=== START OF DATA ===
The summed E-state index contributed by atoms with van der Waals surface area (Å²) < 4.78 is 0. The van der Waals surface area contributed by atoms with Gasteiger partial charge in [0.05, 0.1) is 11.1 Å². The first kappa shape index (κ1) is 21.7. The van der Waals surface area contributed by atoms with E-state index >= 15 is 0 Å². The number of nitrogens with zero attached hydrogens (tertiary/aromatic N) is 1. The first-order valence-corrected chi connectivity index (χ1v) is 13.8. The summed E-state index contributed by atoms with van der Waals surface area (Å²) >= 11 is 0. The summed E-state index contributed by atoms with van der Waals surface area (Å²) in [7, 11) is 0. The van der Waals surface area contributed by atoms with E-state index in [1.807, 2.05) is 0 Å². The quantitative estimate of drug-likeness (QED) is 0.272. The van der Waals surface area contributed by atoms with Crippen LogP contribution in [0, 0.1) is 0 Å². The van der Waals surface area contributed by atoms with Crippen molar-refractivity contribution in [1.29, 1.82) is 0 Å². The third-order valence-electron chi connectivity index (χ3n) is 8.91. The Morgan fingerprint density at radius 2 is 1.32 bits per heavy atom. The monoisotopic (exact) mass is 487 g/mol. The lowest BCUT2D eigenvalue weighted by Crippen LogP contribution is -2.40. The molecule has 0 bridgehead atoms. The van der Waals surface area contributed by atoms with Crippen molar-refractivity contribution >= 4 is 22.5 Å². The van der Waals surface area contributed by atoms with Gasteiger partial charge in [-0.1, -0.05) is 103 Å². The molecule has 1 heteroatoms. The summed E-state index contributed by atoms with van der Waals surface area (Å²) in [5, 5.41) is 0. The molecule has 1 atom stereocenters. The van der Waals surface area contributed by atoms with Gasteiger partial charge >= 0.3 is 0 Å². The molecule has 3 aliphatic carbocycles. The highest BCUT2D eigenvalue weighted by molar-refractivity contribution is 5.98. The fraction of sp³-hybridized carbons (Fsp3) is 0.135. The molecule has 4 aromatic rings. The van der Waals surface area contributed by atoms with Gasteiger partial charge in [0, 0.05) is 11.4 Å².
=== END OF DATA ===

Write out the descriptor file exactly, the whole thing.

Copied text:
The summed E-state index contributed by atoms with van der Waals surface area (Å²) < 4.78 is 0. The van der Waals surface area contributed by atoms with Gasteiger partial charge in [0.05, 0.1) is 11.1 Å². The first kappa shape index (κ1) is 21.7. The van der Waals surface area contributed by atoms with E-state index >= 15 is 0 Å². The number of nitrogens with zero attached hydrogens (tertiary/aromatic N) is 1. The first-order valence-corrected chi connectivity index (χ1v) is 13.8. The summed E-state index contributed by atoms with van der Waals surface area (Å²) >= 11 is 0. The summed E-state index contributed by atoms with van der Waals surface area (Å²) in [7, 11) is 0. The van der Waals surface area contributed by atoms with E-state index in [1.807, 2.05) is 0 Å². The quantitative estimate of drug-likeness (QED) is 0.272. The van der Waals surface area contributed by atoms with Crippen LogP contribution in [0, 0.1) is 0 Å². The van der Waals surface area contributed by atoms with Crippen molar-refractivity contribution in [1.29, 1.82) is 0 Å². The third-order valence-electron chi connectivity index (χ3n) is 8.91. The Morgan fingerprint density at radius 2 is 1.32 bits per heavy atom. The monoisotopic (exact) mass is 487 g/mol. The lowest BCUT2D eigenvalue weighted by Crippen LogP contribution is -2.40. The molecule has 0 bridgehead atoms. The van der Waals surface area contributed by atoms with Crippen molar-refractivity contribution >= 4 is 22.5 Å². The van der Waals surface area contributed by atoms with Gasteiger partial charge in [-0.1, -0.05) is 103 Å². The molecule has 1 heteroatoms. The summed E-state index contributed by atoms with van der Waals surface area (Å²) in [5, 5.41) is 0. The molecule has 1 atom stereocenters. The van der Waals surface area contributed by atoms with Gasteiger partial charge >= 0.3 is 0 Å². The molecule has 3 aliphatic carbocycles. The highest BCUT2D eigenvalue weighted by molar-refractivity contribution is 5.98. The fraction of sp³-hybridized carbons (Fsp3) is 0.135. The molecule has 4 aromatic rings. The van der Waals surface area contributed by atoms with Gasteiger partial charge in [0, 0.05) is 11.4 Å².